A bachelor's in legal studies may be a fitting choice for individuals interested in an education that can lead to entry-level positions in different fields, foster transferable skills, or create a path to graduate study. This guide provides information on legal studies programs, including potential advantages and drawbacks of enrolling, career options for graduates, and frequently asked questions about pursuing an online legal studies degree.
As a distinct area of study within the social sciences, legal studies focuses on multiple aspects of the law, including its history, theory, application, and role in society. Unlike a professional law degree in which students analyze specific statutes or landmark court cases, a bachelor's in legal studies provides graduates with an understanding of the law as a vast and evolving collection of beliefs, rules, and procedures. Students may therefore critically reflect on important questions such as the nature of citizenship, the impact of law on race and identity, and the nature of societal values. Individuals enrolled in such a program also gain exposure to foundational concepts from various other fields including history, political science, sociology, economics, and psychology.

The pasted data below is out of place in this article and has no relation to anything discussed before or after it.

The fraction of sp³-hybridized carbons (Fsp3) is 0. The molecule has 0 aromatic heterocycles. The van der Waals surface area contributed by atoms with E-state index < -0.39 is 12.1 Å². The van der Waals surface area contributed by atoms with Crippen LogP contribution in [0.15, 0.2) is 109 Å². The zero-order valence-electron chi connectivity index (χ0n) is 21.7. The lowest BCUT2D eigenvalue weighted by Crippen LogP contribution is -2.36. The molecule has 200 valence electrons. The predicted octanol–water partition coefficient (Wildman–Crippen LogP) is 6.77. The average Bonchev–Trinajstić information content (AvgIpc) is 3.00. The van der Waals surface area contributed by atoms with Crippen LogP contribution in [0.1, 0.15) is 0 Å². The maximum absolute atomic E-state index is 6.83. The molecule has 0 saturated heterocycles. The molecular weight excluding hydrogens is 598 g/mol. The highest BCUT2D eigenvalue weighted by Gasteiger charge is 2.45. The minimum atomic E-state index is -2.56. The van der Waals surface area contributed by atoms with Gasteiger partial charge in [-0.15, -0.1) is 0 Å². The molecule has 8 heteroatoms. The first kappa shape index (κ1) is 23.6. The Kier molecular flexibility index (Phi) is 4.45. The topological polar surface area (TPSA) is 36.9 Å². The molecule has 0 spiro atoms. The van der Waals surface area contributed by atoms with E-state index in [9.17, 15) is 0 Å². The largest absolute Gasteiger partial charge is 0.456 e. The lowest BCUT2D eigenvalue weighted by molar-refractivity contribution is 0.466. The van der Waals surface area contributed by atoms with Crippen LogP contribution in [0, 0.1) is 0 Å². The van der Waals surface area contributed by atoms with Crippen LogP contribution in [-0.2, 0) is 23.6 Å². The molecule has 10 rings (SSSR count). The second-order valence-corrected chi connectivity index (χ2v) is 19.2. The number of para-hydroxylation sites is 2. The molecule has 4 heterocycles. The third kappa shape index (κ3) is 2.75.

Legal studies graduates have the real-world knowledge and skills to work in various settings. While many may consider working for a law firm, it's important to note that graduates may also find fulfilling roles in other sectors where legal knowledge and research skills are required — such as government, business, and education, to name a few. Students who hope to pursue law school may find that this program provides them with a foundational understanding of the legal concepts covered in more depth at the postgraduate level.